To define your own file with the definition of a combination, you need to create a text file similar in structure to the predefined .cbn files. Lines starting with # or // are used to enter comments / notes and are optional. The remaining lines are treated as definitions of subsequent combinations and consist of case codes and coefficients separated by spaces. Additionally, at the end of each line there is space for the combination code and for the comment. Let’s look through the contents of the sample file:
In this example there are 3 lines of combinations, so 3 combinations will be generated. CASE1, CASE2, CASE3 are the type codes for 3 different load cases. Next to each code there are coefficients given with a character. Codes such as ECELUSTR are codes for the generated combinations. They can be arbitrary texts, in which case they will be used as an additional description, or they can be created in the naming convention for a given standard, so that they are automatically recognized as suitable combinations for design calculations. The text at the end of each line of a combination is optional and is not used during combination generation. It can be our additional description visible only during file preview. Note that in the last combination, in the second and third case coefficients equal to zero appear, which means that this combination will only contain the first load case. Exactly the same effect you get if there are no codes and coefficients for these two last load cases in this line. In the picture below you can see the effect of combination generation for the above example.
When loading the file, combinations are generated according to custom definitions, and the combination code is assigned to combinations accordingly. The combination name is generated based on the combination definition.
Note that when using an Excel file, to identify load cases their ID number is used. This allows you to precisely determine the relationship, regardless of the type of load case. However, in this solution we need to know the ID numbers of these cases before the combination is generated.
In case of CBN files, load case codes are used. Thanks to the codes it is easier to prepare a universal combination definition, which can then be used for many projects, but at the same time we have to be careful about the compatibility of the codes in the CBN file and in the project.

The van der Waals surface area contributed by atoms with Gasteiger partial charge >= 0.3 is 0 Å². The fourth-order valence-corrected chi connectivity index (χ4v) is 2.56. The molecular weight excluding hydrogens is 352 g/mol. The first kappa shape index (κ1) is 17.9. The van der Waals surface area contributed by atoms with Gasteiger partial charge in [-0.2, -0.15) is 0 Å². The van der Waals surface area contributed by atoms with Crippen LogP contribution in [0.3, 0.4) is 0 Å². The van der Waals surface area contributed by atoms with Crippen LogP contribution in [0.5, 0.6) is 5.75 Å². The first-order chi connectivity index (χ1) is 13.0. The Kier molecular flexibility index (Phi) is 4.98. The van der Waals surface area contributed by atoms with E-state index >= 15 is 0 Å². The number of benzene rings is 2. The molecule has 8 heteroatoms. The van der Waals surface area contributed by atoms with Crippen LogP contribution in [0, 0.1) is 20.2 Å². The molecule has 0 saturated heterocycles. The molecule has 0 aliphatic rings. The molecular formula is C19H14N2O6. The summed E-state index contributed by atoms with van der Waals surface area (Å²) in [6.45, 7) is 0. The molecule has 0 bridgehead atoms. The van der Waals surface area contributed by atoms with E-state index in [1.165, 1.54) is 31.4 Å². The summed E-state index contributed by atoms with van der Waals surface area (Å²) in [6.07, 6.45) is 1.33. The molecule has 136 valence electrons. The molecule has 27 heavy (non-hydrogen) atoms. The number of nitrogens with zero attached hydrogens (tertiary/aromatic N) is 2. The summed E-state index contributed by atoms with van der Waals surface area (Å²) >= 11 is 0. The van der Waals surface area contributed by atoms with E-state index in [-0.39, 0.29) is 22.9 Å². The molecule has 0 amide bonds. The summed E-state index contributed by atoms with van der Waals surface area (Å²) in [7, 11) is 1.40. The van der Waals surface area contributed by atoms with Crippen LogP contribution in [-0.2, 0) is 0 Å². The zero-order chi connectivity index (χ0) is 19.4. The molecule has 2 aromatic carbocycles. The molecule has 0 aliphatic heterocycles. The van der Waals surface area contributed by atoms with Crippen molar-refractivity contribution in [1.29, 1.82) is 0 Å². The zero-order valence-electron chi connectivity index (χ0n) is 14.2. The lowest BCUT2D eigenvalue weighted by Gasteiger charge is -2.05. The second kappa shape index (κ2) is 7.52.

In every new project the load case codes are the same for all load cases. They can then either be modified manually by us or updated automatically by the program during combination generation (the program asks for this during combination generation).
Manual modification of the codes is useful when we have prepared the combination definitions in the CBN file using our own codes. In such a case, we can mark each case explicitly in a given project, making sure that they match the codes in the CBN file.
If you allow the program to automatically complete the codes during combination definition, remember that the same codes are assigned to all cases of a given type. This means that all fixed load cases will have the same code, similarly all snow load cases etc. This solution is convenient when there is no need to combine cases inside the same type.
Let’s see the effect of one exemplary row defining the combination in the CBM file:
CASE1 +1.10 CASE2 +1.20 CASE3 +1.30 CombA
Example 1. There are 3 different load cases with names and codes respectively: A – CASE1, B – CASE2 and C – CASE3. The result will be one combination with all cases:
A*1.1 + B*1.2 + C*1.3
Example 2. There are 2 different load cases with names and codes respectively: A – CASE1 and B – CASE2. The result will be one combination:
A*1.1 + B*1.2
Example 3. There are 3 different load cases with names and codes in the project: A – CASE1, B – CASE1 and C – CASE3. Note that the first two cases have the same code. The result will be two combinations:
A*1.1 + C*1.3
B*1.1 + C*1.3
As you can see both mechanisms, either using an Excel spreadsheet or using CNB text files, allow you to easily and quickly create your own sets of load case combinations in Advance Design. I encourage you to get closer to these solutions and use them while working with your own projects.